We’re often asked why we would do binary analysis on software that we already have the source code to, and Rob Graham over at Errata’s blog had a great post on this a few days ago about that very topic. As Graham says the key difference between coders and hackers (or security researchers playing the part) is the concrete versus the abstract. Analyzing the binary itself allows us to have a much more complete understanding of what the program is actually doing without all the assumptions getting in the way.

In looking at the binary an auditor has to, on some level, forget what they know about what the program is supposed to do and focus on the specifics of the section that they are analyzing. Each memory read and write has to be examined for what it is, and not for what it is supposed to be, which in all honestly can be quite tedious but it’s the only way to find a lot of vulnerabilities. Not to say that if everyone was doing all their coding in assembly that we’d have less security problems, but an eye towards the underlying actions that happen at the basic level during the development process would.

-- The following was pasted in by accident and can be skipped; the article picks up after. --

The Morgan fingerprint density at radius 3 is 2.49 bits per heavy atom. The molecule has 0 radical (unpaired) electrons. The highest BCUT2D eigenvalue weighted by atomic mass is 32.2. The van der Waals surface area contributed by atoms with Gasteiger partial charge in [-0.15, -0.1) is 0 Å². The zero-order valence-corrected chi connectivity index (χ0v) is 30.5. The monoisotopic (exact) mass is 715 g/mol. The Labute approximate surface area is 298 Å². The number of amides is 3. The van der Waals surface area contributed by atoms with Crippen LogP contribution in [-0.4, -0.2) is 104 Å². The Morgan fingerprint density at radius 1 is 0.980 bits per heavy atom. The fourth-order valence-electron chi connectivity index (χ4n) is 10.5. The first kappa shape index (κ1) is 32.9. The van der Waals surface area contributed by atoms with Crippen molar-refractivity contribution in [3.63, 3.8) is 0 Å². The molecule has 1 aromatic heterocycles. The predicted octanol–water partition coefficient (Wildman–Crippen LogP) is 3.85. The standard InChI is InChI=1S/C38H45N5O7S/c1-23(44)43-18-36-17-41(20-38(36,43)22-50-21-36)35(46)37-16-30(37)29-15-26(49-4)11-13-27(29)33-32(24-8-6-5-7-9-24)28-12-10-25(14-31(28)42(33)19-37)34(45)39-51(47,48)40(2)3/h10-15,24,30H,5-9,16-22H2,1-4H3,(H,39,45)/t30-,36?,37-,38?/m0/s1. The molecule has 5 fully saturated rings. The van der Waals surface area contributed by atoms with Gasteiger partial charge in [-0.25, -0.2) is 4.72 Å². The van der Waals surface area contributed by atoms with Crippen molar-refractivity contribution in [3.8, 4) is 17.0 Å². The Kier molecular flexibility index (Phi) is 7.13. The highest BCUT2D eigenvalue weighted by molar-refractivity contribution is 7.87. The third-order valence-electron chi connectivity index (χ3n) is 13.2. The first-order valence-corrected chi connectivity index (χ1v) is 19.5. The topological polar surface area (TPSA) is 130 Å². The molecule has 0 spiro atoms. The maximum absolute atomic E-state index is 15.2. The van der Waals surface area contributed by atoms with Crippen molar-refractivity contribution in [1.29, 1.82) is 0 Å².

But there is also a place for source code analysis. When looking for certain types of problems, like logic and implementation correctness that type of analysis will be very fruitful and can be found much easier than slogging through assembly. Auditing a section of code using complex mathematics an auditor could work his way up from the additions/subtractions in the binary to understand the function and spot the problem, but it’s a lot more likely that he would notice a typo and an incorrect variable being used and probably spend a lot less time find it. Doing this level of analysis also gives us insight into how vulnerabilities may have been created in the first place, allowing for recommendations of changes in coding practices and “big picture” security issues to prevent more like it from occurring. Both binary and source analysis have their place in an audit and combined give real understanding of programs security from top to bottom.